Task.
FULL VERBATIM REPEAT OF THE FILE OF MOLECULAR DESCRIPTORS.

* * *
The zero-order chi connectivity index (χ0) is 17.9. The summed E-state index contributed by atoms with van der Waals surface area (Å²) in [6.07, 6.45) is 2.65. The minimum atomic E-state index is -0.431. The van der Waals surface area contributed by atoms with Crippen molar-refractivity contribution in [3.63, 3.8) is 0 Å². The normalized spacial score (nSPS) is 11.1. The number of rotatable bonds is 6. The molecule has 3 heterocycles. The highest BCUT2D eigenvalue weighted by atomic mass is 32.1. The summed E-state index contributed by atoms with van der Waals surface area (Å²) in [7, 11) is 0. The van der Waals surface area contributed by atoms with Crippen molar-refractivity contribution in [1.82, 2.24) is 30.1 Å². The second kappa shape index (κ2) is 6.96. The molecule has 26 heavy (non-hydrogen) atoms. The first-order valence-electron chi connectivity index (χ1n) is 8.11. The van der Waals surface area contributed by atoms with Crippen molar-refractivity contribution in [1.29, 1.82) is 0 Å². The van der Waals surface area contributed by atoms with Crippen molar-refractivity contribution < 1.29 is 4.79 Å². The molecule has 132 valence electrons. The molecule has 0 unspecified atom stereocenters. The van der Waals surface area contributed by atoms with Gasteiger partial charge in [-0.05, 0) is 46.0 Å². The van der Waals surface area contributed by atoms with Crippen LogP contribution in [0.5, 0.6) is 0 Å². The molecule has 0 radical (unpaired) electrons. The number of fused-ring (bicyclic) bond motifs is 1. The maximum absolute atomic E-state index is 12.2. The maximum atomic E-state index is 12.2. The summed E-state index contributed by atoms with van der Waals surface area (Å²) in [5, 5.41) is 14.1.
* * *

The zero-order chi connectivity index (χ0) is 17.9. The summed E-state index contributed by atoms with van der Waals surface area (Å²) in [6.07, 6.45) is 2.65. The minimum atomic E-state index is -0.431. The van der Waals surface area contributed by atoms with Crippen molar-refractivity contribution in [3.63, 3.8) is 0 Å². The normalized spacial score (nSPS) is 11.1. The number of rotatable bonds is 6. The molecule has 3 heterocycles. The highest BCUT2D eigenvalue weighted by atomic mass is 32.1. The summed E-state index contributed by atoms with van der Waals surface area (Å²) in [7, 11) is 0. The van der Waals surface area contributed by atoms with Crippen molar-refractivity contribution in [1.82, 2.24) is 30.1 Å². The second kappa shape index (κ2) is 6.96. The molecule has 26 heavy (non-hydrogen) atoms. The first-order valence-electron chi connectivity index (χ1n) is 8.11. The van der Waals surface area contributed by atoms with Crippen molar-refractivity contribution in [1.29, 1.82) is 0 Å². The van der Waals surface area contributed by atoms with Crippen molar-refractivity contribution < 1.29 is 4.79 Å². The molecule has 132 valence electrons. The molecule has 0 unspecified atom stereocenters. The van der Waals surface area contributed by atoms with Gasteiger partial charge in [-0.05, 0) is 46.0 Å². The van der Waals surface area contributed by atoms with Crippen LogP contribution in [0.5, 0.6) is 0 Å². The molecule has 0 radical (unpaired) electrons. The number of fused-ring (bicyclic) bond motifs is 1. The maximum absolute atomic E-state index is 12.2. The maximum atomic E-state index is 12.2. The summed E-state index contributed by atoms with van der Waals surface area (Å²) in [5, 5.41) is 14.1.